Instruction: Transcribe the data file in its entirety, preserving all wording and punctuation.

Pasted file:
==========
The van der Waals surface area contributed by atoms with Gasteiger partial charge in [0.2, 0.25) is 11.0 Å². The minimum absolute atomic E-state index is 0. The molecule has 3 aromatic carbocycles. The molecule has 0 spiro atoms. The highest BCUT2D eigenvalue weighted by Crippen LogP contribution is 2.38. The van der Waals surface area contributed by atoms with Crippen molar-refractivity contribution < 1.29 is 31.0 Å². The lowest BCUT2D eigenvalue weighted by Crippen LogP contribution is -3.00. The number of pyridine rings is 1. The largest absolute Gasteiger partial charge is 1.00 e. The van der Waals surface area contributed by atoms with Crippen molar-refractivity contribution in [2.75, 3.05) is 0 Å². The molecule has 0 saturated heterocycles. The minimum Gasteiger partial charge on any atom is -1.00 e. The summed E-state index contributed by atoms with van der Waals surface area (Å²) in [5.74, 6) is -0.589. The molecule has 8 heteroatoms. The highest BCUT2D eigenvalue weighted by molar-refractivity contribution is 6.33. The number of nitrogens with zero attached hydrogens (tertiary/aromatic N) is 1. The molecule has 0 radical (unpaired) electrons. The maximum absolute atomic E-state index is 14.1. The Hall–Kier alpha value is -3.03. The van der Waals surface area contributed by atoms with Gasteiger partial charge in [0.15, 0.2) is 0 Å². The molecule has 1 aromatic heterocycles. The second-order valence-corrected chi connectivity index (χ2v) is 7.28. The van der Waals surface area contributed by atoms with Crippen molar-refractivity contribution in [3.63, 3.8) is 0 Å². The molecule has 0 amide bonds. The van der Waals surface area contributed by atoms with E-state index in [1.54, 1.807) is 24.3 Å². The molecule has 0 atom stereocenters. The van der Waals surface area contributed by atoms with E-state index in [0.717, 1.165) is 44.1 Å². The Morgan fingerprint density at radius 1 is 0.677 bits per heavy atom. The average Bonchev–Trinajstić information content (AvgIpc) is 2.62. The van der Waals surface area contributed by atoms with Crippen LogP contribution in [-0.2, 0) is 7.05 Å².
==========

The van der Waals surface area contributed by atoms with Gasteiger partial charge in [0.2, 0.25) is 11.0 Å². The minimum absolute atomic E-state index is 0. The molecule has 3 aromatic carbocycles. The molecule has 0 spiro atoms. The highest BCUT2D eigenvalue weighted by Crippen LogP contribution is 2.38. The van der Waals surface area contributed by atoms with Crippen molar-refractivity contribution < 1.29 is 31.0 Å². The lowest BCUT2D eigenvalue weighted by Crippen LogP contribution is -3.00. The number of pyridine rings is 1. The largest absolute Gasteiger partial charge is 1.00 e. The van der Waals surface area contributed by atoms with Crippen molar-refractivity contribution in [2.75, 3.05) is 0 Å². The molecule has 0 saturated heterocycles. The minimum Gasteiger partial charge on any atom is -1.00 e. The summed E-state index contributed by atoms with van der Waals surface area (Å²) in [5.74, 6) is -0.589. The molecule has 8 heteroatoms. The highest BCUT2D eigenvalue weighted by molar-refractivity contribution is 6.33. The number of nitrogens with zero attached hydrogens (tertiary/aromatic N) is 1. The molecule has 0 radical (unpaired) electrons. The maximum absolute atomic E-state index is 14.1. The Hall–Kier alpha value is -3.03. The van der Waals surface area contributed by atoms with Gasteiger partial charge in [0.15, 0.2) is 0 Å². The molecule has 1 aromatic heterocycles. The second-order valence-corrected chi connectivity index (χ2v) is 7.28. The van der Waals surface area contributed by atoms with Crippen molar-refractivity contribution in [3.63, 3.8) is 0 Å². The molecule has 0 amide bonds. The van der Waals surface area contributed by atoms with E-state index in [1.54, 1.807) is 24.3 Å². The molecule has 0 atom stereocenters. The van der Waals surface area contributed by atoms with E-state index in [0.717, 1.165) is 44.1 Å². The Morgan fingerprint density at radius 1 is 0.677 bits per heavy atom. The average Bonchev–Trinajstić information content (AvgIpc) is 2.62. The van der Waals surface area contributed by atoms with Crippen LogP contribution in [-0.2, 0) is 7.05 Å².